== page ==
Friday, June 17, 2011

Problems with Google Product Search

Google Product Search is a useful tool for finding scarce items or for attempting to place a value on a scarce item. For instance, let's say that a buyer is trying to find a copy of The Happy Hollisters and the Mystery of the Midnight Trolls. Google Product Search yields five results.


Anyone who is trying to find Midnight Trolls has a choice of five copies. Furthermore, anyone who is attempting to price Midnight Trolls can see that the least expensive copy is $69.95. A seller might decide to price the book at around the lowest price or perhaps slightly higher.

Google Product Search has some serious drawbacks. I have discovered that the Advanced Book Exchange is not included in the results, and ABE is an excellent source for books. For instance, ABE has six results for Midnight Trolls, and only one of those results appears to be one of the books in Product Search that is listed on another site. More copies of Midnight Trolls are available than what Product Search shows.

I find Google Product Search to be unusable when it comes to finding collectible copies of common books such as most any Nancy Drew title. This is why I get no sales from Product Search. I want to remain in compliance with Product Search just in case, but I know that few buyers will ever be able to find the Nancy Drew books.

I received an inquiry recently. Someone wanted to know where he could find the Nancy Drew Files title Power of Suggestion and the Nancy Drew title Trouble at Lake Tahoe. Neither book is on eBay at the moment. I checked ABE and Google Product Search and then gave directions for how to find those copies.

This was when I discovered exactly how badly the results display in Google Product Search. I ran a search for "Nancy Drew Trouble at Lake Tahoe." This is what I saw.


Google has an image that does not match the book and states that the price is "$60 from 13 stores." The price is enough to scare me off. Clicking on this result produces the following list, where we can now see that the price is not $60, except for one listing.



Click on the image to see a larger version.

My listing on Bonanza appears in the results. However, why would anyone be drawn to my listing when nobody can see my picture? Someone might possibly click on it since the price is one of the lower ones, but I'm not sure that most buyers would make it this far.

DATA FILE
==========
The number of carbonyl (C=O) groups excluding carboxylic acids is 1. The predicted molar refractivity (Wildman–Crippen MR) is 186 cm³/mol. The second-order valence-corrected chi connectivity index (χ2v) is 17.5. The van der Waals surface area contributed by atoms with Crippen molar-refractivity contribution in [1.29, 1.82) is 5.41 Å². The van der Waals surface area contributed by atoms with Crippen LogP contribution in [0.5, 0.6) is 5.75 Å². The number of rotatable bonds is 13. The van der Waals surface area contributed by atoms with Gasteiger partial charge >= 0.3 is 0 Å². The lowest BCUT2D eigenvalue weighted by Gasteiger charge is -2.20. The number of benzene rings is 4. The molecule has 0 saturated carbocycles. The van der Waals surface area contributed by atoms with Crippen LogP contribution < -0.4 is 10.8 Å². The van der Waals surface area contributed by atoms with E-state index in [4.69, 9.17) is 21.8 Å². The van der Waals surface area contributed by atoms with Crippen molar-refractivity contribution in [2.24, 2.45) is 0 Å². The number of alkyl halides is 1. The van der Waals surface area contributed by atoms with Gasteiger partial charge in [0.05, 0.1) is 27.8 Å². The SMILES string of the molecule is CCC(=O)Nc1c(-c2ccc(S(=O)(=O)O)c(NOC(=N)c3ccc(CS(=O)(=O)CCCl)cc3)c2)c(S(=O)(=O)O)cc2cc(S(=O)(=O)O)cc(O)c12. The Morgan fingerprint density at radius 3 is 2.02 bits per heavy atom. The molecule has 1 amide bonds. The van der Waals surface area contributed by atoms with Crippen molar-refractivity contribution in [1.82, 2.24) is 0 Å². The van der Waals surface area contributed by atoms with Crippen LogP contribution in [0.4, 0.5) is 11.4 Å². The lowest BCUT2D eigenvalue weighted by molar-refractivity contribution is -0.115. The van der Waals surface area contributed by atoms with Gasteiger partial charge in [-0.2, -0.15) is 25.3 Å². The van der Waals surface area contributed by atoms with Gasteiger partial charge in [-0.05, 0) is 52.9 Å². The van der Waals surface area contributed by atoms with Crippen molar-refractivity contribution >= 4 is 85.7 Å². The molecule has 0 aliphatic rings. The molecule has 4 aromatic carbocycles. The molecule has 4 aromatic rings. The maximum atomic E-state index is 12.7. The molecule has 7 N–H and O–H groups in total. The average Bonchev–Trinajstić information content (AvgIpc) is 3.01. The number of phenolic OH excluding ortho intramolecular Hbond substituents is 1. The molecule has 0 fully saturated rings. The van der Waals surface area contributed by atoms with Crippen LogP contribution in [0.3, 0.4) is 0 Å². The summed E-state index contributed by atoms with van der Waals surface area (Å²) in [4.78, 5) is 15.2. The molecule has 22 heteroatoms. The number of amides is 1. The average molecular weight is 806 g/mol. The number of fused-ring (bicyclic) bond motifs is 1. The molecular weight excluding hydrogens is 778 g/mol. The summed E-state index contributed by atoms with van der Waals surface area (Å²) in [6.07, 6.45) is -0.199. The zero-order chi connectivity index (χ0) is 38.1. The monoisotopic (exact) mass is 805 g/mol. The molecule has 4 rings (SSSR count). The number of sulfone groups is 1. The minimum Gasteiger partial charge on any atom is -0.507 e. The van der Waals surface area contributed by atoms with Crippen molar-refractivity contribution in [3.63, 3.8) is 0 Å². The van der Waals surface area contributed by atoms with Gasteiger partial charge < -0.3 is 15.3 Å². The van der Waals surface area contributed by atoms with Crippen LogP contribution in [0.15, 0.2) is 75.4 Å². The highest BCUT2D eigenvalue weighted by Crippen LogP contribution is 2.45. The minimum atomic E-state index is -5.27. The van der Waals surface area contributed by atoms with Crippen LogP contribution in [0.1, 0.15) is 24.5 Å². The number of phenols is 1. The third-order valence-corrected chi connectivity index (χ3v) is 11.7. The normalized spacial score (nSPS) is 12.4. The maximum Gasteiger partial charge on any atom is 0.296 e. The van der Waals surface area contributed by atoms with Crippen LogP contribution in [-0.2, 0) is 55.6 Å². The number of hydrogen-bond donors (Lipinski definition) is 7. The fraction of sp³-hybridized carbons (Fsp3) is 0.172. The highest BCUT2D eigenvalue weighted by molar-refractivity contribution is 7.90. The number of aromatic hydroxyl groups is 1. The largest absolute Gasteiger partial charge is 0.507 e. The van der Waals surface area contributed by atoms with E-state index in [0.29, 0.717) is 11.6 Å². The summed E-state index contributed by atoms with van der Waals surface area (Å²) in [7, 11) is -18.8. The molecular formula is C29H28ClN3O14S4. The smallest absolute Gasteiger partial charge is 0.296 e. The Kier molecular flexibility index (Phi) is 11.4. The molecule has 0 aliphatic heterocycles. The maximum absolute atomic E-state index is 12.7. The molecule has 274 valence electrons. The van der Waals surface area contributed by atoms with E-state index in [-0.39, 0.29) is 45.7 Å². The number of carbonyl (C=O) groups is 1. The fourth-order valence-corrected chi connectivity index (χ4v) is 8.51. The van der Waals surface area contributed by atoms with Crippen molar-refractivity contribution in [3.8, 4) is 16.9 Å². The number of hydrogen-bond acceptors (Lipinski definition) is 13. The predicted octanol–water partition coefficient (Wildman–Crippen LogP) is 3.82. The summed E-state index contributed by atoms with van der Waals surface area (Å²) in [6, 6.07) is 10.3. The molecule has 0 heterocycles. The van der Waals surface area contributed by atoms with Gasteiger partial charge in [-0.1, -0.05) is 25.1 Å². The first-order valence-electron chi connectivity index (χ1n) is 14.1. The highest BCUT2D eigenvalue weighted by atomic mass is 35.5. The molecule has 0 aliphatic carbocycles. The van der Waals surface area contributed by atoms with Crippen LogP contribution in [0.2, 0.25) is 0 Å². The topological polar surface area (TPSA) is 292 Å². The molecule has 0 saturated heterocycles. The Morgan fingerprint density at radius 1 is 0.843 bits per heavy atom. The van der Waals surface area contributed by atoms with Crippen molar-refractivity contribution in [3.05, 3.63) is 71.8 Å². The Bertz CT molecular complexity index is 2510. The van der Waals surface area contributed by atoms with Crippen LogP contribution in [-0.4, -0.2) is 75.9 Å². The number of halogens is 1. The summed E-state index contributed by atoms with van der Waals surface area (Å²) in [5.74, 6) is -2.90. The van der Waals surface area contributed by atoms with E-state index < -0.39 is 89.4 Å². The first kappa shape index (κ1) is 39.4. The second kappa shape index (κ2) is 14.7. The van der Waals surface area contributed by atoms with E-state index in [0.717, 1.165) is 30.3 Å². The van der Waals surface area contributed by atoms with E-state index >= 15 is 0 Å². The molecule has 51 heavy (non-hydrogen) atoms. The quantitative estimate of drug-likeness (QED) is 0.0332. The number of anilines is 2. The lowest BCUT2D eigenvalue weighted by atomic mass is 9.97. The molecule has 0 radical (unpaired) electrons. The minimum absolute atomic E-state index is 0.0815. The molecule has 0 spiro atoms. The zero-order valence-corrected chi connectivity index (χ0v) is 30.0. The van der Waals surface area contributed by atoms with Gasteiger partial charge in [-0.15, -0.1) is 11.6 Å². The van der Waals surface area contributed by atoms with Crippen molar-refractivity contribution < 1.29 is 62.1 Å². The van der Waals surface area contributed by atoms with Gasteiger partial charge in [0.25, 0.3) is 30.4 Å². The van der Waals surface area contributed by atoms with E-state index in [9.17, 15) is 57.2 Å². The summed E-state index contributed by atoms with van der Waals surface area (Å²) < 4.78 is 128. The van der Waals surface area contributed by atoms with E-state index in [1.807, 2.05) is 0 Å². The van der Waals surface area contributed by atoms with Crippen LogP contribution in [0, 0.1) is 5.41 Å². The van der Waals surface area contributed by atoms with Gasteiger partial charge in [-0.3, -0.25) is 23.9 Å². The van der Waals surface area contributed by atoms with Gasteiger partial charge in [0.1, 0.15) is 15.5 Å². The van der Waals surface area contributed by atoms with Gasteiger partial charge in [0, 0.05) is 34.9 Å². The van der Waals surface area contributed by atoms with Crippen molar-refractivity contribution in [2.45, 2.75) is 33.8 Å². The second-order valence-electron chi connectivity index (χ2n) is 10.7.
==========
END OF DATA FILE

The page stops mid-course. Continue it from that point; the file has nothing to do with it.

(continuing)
I searched for "Nancy Drew Power of Suggestion" which gave me the following results.


Here, at least, we get the correct image on one of the results, but Google states that the book is priced at "$189 from 14 stores." This is no good. As before, clicking on that result gives us the following listings.


We can now see that this book can also be found inexpensively.

I also ran some searches for different Nancy Drew titles that I know I have available on Bonanza in my Jennifer's Series Books booth. I could not find them anywhere near the top of the results.

Google Product Search needs some serious tweaking since at present, I find it impossible to use for books for which many available copies are up for sale. Product Search is very useful for scarce books.

Note: The subject of this discussion is Google Product Search, which is not to be confused with the regular Google search, mentioned recently in this post.

2 comments:

Coffeegulper said...

I never use Google, Jennifer. My main search engine (which I prefer above all others) is Yahoo.

One thing that's gnawing at me...
If someone's looking for books in a particular series (or a specific title), wouldn't they simply go to a bookseller site or Ebay and do the searches over THERE?

Richard

Jennifer said...

I believe that most book buyers would do that, which is another reason why I care very little about how well my items rank in Google Product Search.

However, there are some buyers who have no clue where to find books. They really don't. My website, series-books.com, gets a lot of Google traffic from people who type "where to buy Nancy Drew books" or similar phrases into the search form. This blog gets a lot of that traffic as well.

I have had people contact me asking where they can find certain books, like Sally Baxter. I tell them that eBay is a good place to look. I tell them about ABE. There are people who don't seem to know that eBay has books for sale. It boggles the mind how many people have absolutely no idea where to find books.

This is why that I do care how high I rank in the regular Google search. I want a chance at those people who do not know about ABE or other sites, but who do use Google to find books.